- a book, especially a very heavy, large, or learned book.
- a volume forming a part of a larger work.
Origin of tome
Examples from the Web for tomes
To be sure, “the guilt of the West is beyond anything that has been recorded in films and tomes and painting,” he said.Wole Soyinka's Nobel Nominees: The Malala Heroines
October 10, 2013
Indeed, the Sheikh is right; most of these tomes are good for nothing else.The Book of Khalid
Rises, removes a small screen to reveal a towering pile of tomes.We're Friends, Now
"And the client too," said Tomes aloud; but nobody had heard what I had said.The Memoires of Casanova, Complete
Jacques Casanova de Seingalt
The room is pitch-dark always, and it is full of tables and tomes.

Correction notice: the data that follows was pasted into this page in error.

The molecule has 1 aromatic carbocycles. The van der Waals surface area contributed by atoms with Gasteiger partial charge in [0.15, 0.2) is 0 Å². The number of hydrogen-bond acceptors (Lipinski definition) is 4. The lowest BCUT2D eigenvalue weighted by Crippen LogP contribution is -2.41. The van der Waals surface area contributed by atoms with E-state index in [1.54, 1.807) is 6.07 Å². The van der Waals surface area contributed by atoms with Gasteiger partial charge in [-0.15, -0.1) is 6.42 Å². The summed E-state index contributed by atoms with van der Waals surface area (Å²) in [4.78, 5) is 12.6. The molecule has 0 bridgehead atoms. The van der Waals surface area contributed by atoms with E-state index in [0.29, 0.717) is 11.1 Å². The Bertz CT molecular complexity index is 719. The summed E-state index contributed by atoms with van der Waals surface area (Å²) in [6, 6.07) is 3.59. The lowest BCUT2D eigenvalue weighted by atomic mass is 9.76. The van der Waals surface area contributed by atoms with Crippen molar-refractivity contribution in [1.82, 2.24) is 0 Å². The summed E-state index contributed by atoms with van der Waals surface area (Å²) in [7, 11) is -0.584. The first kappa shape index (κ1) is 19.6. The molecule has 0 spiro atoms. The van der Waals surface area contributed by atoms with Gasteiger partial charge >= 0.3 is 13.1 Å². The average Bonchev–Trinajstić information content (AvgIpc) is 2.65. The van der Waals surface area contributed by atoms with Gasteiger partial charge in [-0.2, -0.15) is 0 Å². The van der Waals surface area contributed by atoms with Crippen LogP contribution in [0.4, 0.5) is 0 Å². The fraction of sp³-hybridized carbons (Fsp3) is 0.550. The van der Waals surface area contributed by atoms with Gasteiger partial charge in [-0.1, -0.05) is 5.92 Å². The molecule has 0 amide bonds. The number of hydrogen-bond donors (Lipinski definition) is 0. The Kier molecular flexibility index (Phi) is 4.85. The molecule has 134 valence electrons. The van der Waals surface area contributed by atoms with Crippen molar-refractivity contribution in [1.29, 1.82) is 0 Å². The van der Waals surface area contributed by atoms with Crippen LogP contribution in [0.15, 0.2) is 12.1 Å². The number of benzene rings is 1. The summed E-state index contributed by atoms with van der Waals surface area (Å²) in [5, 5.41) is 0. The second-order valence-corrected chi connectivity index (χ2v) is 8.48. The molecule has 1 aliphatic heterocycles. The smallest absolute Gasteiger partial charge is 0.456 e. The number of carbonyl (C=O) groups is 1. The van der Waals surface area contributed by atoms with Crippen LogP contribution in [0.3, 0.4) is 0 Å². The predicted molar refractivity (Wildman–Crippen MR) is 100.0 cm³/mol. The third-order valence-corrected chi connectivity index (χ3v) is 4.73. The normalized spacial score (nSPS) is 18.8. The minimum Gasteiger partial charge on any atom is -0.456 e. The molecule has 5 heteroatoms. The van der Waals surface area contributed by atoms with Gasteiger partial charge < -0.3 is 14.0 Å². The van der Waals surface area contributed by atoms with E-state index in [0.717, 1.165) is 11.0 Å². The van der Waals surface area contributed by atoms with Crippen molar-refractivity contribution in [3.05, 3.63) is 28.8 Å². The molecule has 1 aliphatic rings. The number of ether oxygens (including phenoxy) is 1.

These are the spontaneous lenders, who insist that you shall borrow their tomes.The Library
- a large weighty book
- one of the several volumes of a work
Word Origin and History for tomes
1510s, from Middle French tome, from Latin tomus "section of a book, tome," from Greek tomos "volume, section of a book," originally "section, piece cut off," from temnein "to cut," from PIE *tom-/*tem- "to cut" (cf. second element in Latin aestimare "to value, appraise," Old Church Slavonic tina "to cleave, split," Middle Irish tamnaim "I cut off," Welsh tam "morsel"). Originally "a single volume of a multi-volume work;" sense of "a large book" is attested from 1570s.